The Australian Government recommitted to remembering the Holocaust and acknowledging contemporary antisemitism at a meeting in Europe this week.
For the first time since becoming a member of the International Holocaust Remembrance Alliance (IHRA) in 2019, Australia participated as a full member at the IHRA Ministerial Meeting held in Brussels. Australia was represented by Justin Brown, Australia’s Ambassador to the European Union, NATO, Belgium and Luxembourg.
Ambassador Brown – together with representatives of 34 other countries – endorsed the 2020 IHRA Ministerial Declaration.
This declaration looked both to the past and at current challenges.
75 years after the liberation of Nazi concentration camps in Germany and eastern Europe, it pledged “to the victims and survivors that they shall never be forgotten and that their legacy will be kept alive”.
Representatives also promised to promote Holocaust education, safeguard the historical record of the Holocaust and continue efforts to hold significant Holocaust commemorations.
The ongoing battle against global antisemitism – coming from the far left and the far right – was also acknowledged at the conference.
The IHRA delegates expressed “our deepest concerns about rising antisemitism” and accepted responsibility “as governments to continue working together to counter Holocaust denial and distortion, antisemitism, and all forms of racism and discrimination that undermine fundamental democratic principles”. They added “We will work closely with experts, civil society and our international partners to further these goals.”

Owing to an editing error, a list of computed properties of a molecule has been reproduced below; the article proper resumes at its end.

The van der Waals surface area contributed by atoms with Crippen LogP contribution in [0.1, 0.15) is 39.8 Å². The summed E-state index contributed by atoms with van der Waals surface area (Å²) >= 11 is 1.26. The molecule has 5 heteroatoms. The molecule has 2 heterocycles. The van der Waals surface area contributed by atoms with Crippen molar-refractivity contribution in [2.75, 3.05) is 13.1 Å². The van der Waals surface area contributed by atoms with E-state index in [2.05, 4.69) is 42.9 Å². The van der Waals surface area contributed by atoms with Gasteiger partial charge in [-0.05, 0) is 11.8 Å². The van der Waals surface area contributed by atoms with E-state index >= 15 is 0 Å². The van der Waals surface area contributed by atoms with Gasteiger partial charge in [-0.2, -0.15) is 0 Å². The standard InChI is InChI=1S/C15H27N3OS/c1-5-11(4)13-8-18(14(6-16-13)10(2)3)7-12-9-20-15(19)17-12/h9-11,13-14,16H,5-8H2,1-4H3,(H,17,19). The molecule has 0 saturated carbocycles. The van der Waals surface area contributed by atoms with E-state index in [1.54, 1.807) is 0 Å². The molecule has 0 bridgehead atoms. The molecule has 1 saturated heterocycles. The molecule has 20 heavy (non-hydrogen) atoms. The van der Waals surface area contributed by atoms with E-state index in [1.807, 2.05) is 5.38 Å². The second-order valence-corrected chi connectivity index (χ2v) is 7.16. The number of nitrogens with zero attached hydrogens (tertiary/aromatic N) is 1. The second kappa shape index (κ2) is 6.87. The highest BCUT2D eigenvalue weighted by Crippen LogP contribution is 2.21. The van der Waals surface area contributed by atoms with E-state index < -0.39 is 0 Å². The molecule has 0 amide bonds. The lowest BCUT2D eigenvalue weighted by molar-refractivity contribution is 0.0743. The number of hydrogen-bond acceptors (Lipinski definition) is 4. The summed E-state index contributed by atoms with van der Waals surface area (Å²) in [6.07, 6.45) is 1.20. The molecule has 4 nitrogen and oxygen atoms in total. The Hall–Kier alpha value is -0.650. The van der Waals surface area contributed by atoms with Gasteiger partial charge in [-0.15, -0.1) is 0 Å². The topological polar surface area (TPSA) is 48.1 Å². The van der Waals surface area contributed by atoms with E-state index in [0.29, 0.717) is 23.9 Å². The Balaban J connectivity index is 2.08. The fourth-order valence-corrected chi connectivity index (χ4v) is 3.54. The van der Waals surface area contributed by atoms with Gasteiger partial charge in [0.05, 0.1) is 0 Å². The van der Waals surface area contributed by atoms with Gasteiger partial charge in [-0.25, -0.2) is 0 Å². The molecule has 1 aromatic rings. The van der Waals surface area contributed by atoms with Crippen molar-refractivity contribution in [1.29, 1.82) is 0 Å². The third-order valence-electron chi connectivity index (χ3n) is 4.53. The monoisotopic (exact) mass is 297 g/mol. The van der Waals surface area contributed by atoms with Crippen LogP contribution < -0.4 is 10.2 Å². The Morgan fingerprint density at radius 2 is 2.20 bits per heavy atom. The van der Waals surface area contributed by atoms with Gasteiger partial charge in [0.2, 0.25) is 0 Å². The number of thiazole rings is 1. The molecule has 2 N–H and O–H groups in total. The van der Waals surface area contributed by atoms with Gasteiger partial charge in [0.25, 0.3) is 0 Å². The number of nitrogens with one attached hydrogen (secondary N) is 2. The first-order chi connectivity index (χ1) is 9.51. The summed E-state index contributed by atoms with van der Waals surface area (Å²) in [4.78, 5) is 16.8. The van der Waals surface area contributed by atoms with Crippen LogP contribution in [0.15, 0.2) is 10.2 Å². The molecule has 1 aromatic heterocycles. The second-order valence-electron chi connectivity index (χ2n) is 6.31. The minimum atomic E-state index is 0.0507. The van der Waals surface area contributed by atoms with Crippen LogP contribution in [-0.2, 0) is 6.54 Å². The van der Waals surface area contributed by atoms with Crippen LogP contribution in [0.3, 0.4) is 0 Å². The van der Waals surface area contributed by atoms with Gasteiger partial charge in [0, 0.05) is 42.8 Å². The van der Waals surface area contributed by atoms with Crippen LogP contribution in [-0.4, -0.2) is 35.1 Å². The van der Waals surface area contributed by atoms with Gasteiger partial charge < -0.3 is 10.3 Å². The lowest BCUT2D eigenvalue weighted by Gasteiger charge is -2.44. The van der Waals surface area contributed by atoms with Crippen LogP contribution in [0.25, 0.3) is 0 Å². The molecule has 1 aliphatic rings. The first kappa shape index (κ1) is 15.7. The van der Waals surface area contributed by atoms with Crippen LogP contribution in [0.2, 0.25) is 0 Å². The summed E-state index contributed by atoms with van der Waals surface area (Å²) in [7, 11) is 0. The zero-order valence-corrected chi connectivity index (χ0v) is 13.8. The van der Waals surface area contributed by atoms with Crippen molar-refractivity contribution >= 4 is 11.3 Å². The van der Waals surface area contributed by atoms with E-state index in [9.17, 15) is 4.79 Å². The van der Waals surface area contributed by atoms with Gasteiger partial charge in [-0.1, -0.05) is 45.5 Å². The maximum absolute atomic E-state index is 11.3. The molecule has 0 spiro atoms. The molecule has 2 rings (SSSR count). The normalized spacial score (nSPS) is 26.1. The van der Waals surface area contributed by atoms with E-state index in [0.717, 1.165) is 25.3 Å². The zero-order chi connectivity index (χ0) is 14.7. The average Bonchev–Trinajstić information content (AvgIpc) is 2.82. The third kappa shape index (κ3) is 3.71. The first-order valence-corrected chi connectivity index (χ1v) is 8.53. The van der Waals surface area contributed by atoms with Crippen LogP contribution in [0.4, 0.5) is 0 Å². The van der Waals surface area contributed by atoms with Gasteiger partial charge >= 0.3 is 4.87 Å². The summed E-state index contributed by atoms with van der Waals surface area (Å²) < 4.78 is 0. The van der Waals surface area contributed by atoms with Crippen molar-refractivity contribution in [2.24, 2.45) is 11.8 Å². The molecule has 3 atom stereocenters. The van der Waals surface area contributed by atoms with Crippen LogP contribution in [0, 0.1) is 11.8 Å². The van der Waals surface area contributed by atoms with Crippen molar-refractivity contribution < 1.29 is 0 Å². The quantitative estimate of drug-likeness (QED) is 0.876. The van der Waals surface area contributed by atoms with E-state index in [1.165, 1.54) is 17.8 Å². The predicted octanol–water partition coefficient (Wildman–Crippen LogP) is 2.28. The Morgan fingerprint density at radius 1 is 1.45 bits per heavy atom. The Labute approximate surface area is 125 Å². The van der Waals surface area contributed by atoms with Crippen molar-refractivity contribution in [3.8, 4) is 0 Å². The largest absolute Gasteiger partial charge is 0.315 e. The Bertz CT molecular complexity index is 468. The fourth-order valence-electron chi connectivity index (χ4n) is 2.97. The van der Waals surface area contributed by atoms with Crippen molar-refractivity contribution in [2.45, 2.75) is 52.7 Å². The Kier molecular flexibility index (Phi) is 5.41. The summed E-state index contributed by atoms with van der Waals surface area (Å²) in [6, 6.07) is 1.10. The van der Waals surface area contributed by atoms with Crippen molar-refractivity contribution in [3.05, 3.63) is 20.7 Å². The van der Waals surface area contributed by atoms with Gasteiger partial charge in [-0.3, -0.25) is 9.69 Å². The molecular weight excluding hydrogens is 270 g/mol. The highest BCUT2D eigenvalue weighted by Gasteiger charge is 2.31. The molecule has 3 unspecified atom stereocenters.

In the past year, people have been murdered in antisemitic incidents in the United States and Germany. Globally, online antisemitism, particularly spread by the far-right via social media, continues unabated. And in the political sphere, British and American Jews have been subject to attacks by extreme left political leaders trying to disguise their antisemitism behind a flimsy veil of Israel criticism.
The declaration also reaffirmed IHRA’s founding document, the 20-year-old Declaration of the Stockholm International Forum. AIJAC’s Director of International and Community Affairs Jeremy Jones was a participant in that forum.
Lord Eric Pickles, the British Special Envoy for Post-Holocaust Issues reminded participants of their important duty: “At a time when the last survivor won’t be with us, maybe in a decade or so, it passes to us to make sure that the truth is heard,” he said.